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How C in Poker Affects Your Winrate


How C in Poker Affects Your Winrate

The term “standard deviation” appears from time to time in poker discussions. It often gets thrown around without any understanding of what the terminology means or whether it carries actual relevance. 

To help shed some light on the issue, we’ll discuss the following -

1. What standard deviation is.
2. How to calculate our standard deviation.
3. Understanding the maths behind standard deviation.
4. Seeing the relevance of standard deviation.

What is Standard Deviation in Poker?

Quick Answer – Standard deviation in poker is a value expressed in bb/100 (i.e. a winrate) that helps us understand how “swingy” our poker game is. Understanding how the value is calculated is not imperative; we can use poker tracking software to calculate the vale for us. A typical value for standard deviation is usually around 80bb/100.That’s all most of us need to know. 

Now let’s strive for a more technical understanding.

Standard deviation helps us to comprehend how spread out a set of data is

A data set with a high standard deviation would imply that many values within that data set deviate significantly from the average value. A low standard deviation, on the other hand, would make it more likely that values within that data set are close to the average value.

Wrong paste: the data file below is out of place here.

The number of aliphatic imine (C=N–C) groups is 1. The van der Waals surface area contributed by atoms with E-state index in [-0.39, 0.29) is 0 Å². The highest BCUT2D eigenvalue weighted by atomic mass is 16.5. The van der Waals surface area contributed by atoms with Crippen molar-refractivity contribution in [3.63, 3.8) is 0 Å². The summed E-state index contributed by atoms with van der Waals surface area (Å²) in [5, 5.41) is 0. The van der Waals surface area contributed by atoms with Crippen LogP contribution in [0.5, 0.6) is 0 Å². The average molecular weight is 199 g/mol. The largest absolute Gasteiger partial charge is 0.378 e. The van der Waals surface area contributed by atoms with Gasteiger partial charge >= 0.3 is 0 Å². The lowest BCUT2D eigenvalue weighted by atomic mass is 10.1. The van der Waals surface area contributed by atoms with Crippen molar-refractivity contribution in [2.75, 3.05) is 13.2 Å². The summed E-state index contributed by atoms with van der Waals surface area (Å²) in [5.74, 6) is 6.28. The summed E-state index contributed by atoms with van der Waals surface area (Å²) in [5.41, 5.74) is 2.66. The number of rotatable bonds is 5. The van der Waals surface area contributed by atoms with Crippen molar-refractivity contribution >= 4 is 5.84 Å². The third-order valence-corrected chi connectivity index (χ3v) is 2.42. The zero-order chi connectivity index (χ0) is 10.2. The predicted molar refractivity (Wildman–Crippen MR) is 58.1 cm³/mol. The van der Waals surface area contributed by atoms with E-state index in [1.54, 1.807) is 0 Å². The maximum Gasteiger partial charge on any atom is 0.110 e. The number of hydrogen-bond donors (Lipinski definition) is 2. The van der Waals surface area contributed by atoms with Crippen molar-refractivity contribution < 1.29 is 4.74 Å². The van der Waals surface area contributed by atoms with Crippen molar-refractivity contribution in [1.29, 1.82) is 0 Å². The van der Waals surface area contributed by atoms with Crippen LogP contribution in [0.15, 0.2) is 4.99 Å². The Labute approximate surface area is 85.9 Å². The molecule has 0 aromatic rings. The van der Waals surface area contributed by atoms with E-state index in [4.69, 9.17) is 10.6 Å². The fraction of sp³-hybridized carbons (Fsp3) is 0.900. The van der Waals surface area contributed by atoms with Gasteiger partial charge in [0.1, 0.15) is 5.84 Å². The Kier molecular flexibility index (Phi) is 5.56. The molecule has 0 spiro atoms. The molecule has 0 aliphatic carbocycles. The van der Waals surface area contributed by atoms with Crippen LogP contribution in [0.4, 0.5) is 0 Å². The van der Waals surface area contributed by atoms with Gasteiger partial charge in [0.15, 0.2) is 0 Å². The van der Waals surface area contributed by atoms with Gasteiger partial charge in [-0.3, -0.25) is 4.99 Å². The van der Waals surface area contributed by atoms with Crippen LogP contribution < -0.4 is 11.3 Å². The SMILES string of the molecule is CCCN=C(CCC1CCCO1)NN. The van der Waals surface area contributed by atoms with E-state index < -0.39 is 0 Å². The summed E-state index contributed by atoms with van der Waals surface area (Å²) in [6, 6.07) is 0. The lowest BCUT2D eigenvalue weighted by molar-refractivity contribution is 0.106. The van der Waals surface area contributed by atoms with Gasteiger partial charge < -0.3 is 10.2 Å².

So what does that have to do with poker?

It’s common to take the standard deviation of our winrate over a period of time. We split our poker career up into chunks (perhaps 100 hands each) and take the winrate for each. We then use each of those winrates as a data point for calculating our standard deviation.

How to Figure Out Our Standard Deviation

It’s technically possible to calculate our standard deviation by hand, but it’s not practical, in most cases. The reason for this is simple. If we have a database of 50,000 hands, that means we are working with 500 different data points.

Realistically, we’d need some type of script assistance. Besides, we’d also need to know our winrate over every 100-hand sample. There is no easy way to do that without the help of tracking software. 

The recommended option is to let our poker tracking software calculate the value for us.

But, hold on….why would we even want to do that?

It’s certainly possible that some players may find their standard deviation value interesting for academic reasons. However, there is usually a specific reason why players are searching for their standard deviation.

1. It is used in variance simulators.
2. It is used in risk of ruin calculators.

Just a quick word of warning: Certain sources are a little slack on their use of terminology. Standard deviation can be represented in both big blinds and big bets. Big blinds should be represented with a lower case “bb” while big bets should be represented with an uppercase “BB”. (A big bet is twice the size of a big blind).

Sometimes we might need to look carefully at the context to determine if the correct designation has been used. For example, if a player is talking about their 40bb/100 standard deviation, there is a good chance they might mean 40BB/100 since a typical standard deviation is 80bb/100 (40BB/100). 

Standard Deviation Maths

Now let’s see on a more technical level how standard deviation is calculated. We’ll take a simple data set as an example. 

Let’s imagine we played 5 poker sessions of 100 hands each.